Left in the Design for Exportability Dust

Historically the U.S. Government has implemented policies to protect the safety of jobs within the U.S. Defense Industry. For example, as taken from An Overview of Small Business Contracting, “During World War II and then again after the outbreak of fighting in Korea, Congress found that the existence of thousands of small business concerns was being threatened by war-induced shortages of materials coupled with an inability to obtain defense contracts or financial assistance. Concerned that many small businesses might fail without government assistance, in 1953, Congress passed, and President Dwight Eisenhower signed into law the Small Business Act (P.L. 83-163), which authorized the Small Business Administration (SBA).”[1]

Fast forward to July 13, 2018 when the Conventional Arms Transfer (CAT) Policy was signed into Congress. The CAT Policy describes an implementation plan specifically to assist in the prioritization of strategic competition, organization for success, and creation of conducive environments for the defense export community. Further, this policy seeks to strengthen our foreign partnerships to expand the U.S. global influence, enhance the ability of the defense industrial base with the beneficial goal (for employees like you and me) to create jobs and increase competitiveness within the arms trade global markets. [2]

Design for Exportability (D4E) is one topic that reinforces the goals of the CAT Policy. D4E, although a current lesser-known topic amongst the defense world, has become a re-occurring enabler of Foreign Military Sales and Direct Commercial sales. D4E takes a proactive approach to ensure system capabilities deemed critical to U.S. National Security are adequately protected from potential adversaries prior to export in the form of program protection or provisioning differential capability. To assist in the identification and adjudication of critical technologies for export, the U.S Government has established 13 Technology Security, and Foreign Disclosure (TFSD) processes. These processes or “pipes” are broken down by specific technology or policy and overseen by designated U.S. Government offices.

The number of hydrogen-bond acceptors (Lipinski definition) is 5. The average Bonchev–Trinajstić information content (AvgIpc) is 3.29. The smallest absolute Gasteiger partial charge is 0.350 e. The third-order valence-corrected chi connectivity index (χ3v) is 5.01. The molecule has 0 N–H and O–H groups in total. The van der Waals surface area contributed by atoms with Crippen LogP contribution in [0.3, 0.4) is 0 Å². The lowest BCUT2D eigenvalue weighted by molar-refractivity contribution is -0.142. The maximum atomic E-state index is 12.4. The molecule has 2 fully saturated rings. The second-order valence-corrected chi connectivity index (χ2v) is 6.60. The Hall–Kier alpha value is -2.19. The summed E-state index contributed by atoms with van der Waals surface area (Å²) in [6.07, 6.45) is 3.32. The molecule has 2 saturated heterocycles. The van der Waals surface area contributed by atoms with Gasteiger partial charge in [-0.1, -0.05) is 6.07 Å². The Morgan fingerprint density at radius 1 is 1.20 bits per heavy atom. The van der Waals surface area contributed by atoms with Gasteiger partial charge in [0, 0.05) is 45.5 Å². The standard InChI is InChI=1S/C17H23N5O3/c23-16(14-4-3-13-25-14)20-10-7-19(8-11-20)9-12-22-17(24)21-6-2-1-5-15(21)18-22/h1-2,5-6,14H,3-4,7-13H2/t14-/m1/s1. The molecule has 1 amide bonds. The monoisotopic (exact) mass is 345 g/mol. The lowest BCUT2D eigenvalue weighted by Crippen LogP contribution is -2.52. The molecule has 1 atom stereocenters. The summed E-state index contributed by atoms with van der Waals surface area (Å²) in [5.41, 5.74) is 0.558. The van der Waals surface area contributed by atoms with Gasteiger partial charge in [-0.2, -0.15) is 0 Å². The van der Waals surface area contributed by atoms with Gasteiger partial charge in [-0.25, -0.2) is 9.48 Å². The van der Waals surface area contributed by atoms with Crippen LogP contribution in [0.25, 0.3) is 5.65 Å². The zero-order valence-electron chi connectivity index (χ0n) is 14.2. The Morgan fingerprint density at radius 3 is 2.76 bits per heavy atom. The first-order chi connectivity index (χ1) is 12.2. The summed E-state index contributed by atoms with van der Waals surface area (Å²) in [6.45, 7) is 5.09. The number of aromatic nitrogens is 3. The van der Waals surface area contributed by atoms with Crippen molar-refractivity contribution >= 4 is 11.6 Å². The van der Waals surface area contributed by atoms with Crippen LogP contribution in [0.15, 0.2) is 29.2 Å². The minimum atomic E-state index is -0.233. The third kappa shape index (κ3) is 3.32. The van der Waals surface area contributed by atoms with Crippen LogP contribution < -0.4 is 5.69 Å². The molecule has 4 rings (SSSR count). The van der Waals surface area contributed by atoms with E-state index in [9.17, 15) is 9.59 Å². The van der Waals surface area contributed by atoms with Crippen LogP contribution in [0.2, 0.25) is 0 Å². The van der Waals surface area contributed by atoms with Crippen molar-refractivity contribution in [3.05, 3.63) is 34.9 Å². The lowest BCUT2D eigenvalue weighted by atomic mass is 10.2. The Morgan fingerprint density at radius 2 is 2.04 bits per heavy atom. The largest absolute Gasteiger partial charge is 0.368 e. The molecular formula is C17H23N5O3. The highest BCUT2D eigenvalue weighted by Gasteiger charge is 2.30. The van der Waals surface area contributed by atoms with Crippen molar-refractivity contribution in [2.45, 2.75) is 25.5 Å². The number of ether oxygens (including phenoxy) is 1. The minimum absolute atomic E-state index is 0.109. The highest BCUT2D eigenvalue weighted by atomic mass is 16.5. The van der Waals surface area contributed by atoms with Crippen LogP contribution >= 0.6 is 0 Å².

Once the technology “trips” one of the 13 TSFD pipes, the Defense Industry (Industry) can proactively perform an internal review and provide program protection or differential capability D4E recommendations to mitigate the TSFD requirements. This approach provides assistance to the USG reviewer and allows Industry to be part of establishing the “right sized” solution in order to enable export approval.  Further if D4E is done early in the system technology development process, the TSFD requirements may have lesser impact on potential system redesign.   

Now, you might be thinking, “This sounds great! I can proactively engage with the USG to receive a review on our systems technologies to ensure an approved export license!”, and you would be right! There are numerous benefits of proactive D4E. However, it still requires Industry to invest time and money during technology development where the return on investment would likely be multiple years down the road.  Further, since the USG does not commit to export approval until export license is in hand, even the best D4E strategy is not 100% a sure thing.  This is not to say the USG has not accounted for situations like this. The USG has implemented programs, such as Design for Exportability Funding (DEF) Program, that can assist with certain funding, however, the stipulations such as eligibility, cost sharing, and overall low funding levels are usually deter Industry from making the required investment.

Tying CAT Policy in with D4E, there are a few points to be made on behalf of both Small and Large Defense Companies.   First, the gap in Industry conducting D4E seems to lie within an overall lack of understanding and awareness of the D4E process. With a lack of awareness and understanding, how does this provide and create a foundation for strategic competition, organization for success, and creation of a conducive environment?  Second, with CAT Policy in mind and the majority of the DOD industry comprised of and/or supported by small businesses, there is an obvious concern for their success. Unlike their larger counter parts, these smaller defense companies may not have access to the necessary funding to allow them to implement the D4E process. Finally, how do we, as global defense industry leaders encourage competition, organization, and a conducive environment when one of the main processes to drive technology development is limited by overall lack of knowledge, funding, and understanding?  

Although we may not currently have the perfect answer, it is clear we must start somewhere. It becomes a company’s responsibility to begin their own internal research to educate themselves on the benefits of D4E or contact subject matter experts in this area to be successful. If we do not begin to incorporate D4E into all of our defense technology development, we will never be able to compete on the international marketplace, whether it is financially with reduced cost, capability through interoperability with U.S. equipment, or speed to delivery to our allies.  

[1] Congressional Research Service. February 12,2021.  An Overview of small business contracting. June 23, 2021. (https://crseports.congress.gov.)

[2] Defense Technology Security Administration. Arms Transfer Policies and Treaties. June 23, 2021. (https://www.dtsa.mil/SitePages/promoting-engagement/arms-transfer-policies-and-treaties.aspx).


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